Originally Posted by curttard
Interesting. I am in fact at max zoom and shortest throw when zoomed out for 2.35, but not for 16:9. I also have to say that this is not something I'd ever notice when actually watching video rather than looking at a stationary test pattern.
Yeah...I know...but not so strangely, some like to use exactly that sort of observation to supposedly show how a screen exhibits Hot Spotting.(warm spotting) I stopped paying attention to such proselytizing a long time ago because all it amounts to is someone grasping at something...anything to dismiss something they do not want others to accept as being valid and workable. So they insist that if such a thing is apparent, it must be corrected. This results in "over-correction" and limits a DIY Screen's ability to do a variety of service and instead severely limits it's range thereof.
A Blue Screen w/Test pattern, or just a blue Start-Up Screen is not a good indication of what a PJ's performance under actual content viewing will be. The same thing goes for taking a shot of a projected image, then inverting it into a negative. Such "tricks" will always tend to ex calibrate any variance in light...but those variances are NOT visible under normal conditions.
The more aware you become about such things and how they relate to real-world viewing, then more you can separate the hyperbole and misleading references. When you see others depend on such things to prove a point, that should tell you much about why they do so and how deceptive they can be if their motives and goals demand such.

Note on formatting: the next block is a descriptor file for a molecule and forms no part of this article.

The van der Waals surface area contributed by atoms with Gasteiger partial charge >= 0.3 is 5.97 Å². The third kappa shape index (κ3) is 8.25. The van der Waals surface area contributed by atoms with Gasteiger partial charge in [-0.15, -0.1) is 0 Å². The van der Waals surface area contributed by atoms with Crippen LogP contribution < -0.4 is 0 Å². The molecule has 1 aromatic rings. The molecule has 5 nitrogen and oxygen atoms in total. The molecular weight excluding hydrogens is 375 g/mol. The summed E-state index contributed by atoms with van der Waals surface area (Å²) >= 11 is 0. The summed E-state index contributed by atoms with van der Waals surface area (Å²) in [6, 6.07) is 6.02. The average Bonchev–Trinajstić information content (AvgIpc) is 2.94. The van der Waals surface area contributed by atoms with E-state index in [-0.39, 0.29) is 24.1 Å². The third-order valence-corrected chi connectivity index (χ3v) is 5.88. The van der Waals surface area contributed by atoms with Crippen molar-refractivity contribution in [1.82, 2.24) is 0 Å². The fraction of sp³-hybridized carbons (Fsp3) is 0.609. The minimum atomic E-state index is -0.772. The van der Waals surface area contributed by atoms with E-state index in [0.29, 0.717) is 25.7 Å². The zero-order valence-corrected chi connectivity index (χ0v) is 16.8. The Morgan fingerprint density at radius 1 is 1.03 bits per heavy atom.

The truth is, a sub-1.0 gain surface visually shows less such aberration because frankly, it's simply showing less of everything
yet take a "negative" shot of such a screen and lo & behold....there that 'ol "warm spot is. Another truth....only a very few DIY Screens can achieve what amounts to 1.3 gain or higher without having image quality be grossly affected. The final truth? There exists a wide gap between what some feel is perfect...what others feel is perfectly acceptable...and what some feel is wholly unacceptable. Having any DIY Screen application that is completely adjustable along whatever demands and desires a DIY'er wants to place upon a given situation is almost priceless. All you really have to do is zone in on what you really want / need...accept what it takes to reach that goal...and then Get'ter Dun!
In your case, viewing distance as relates to Screen size, as relates to your own visual acuity determines how satisfied your going to be. Higher gain screens can seldom avoid any vestige of graininess, especially if any real degree of ambient light viewing potential is desired. RS-MM-LL has the highest gain possible without creating undue graininess. So much so that virtually no one ever makes comment about seeing such. However, some people with big screens who sit close, and have 20-10 Lasik vision will notice...if they try hard enough or have it pointed out to them.
The same applies to any mild degree of warm spotting. During the playing of actual content...it's never an issue....never. Yet it can be seen in specially taken photos or when a bright, monotone color image field is shown.
Your being pretty meticulous in your efforts so I'm fairly confident your going to be both subjective and objective with your final conclusions. But most of all, fair and sensible in your determinations.
Until you reach that point, be sure to pose any final Questions before you go so far as to have to ask "How come?" or worse....."Why the hell did I.....???!!!"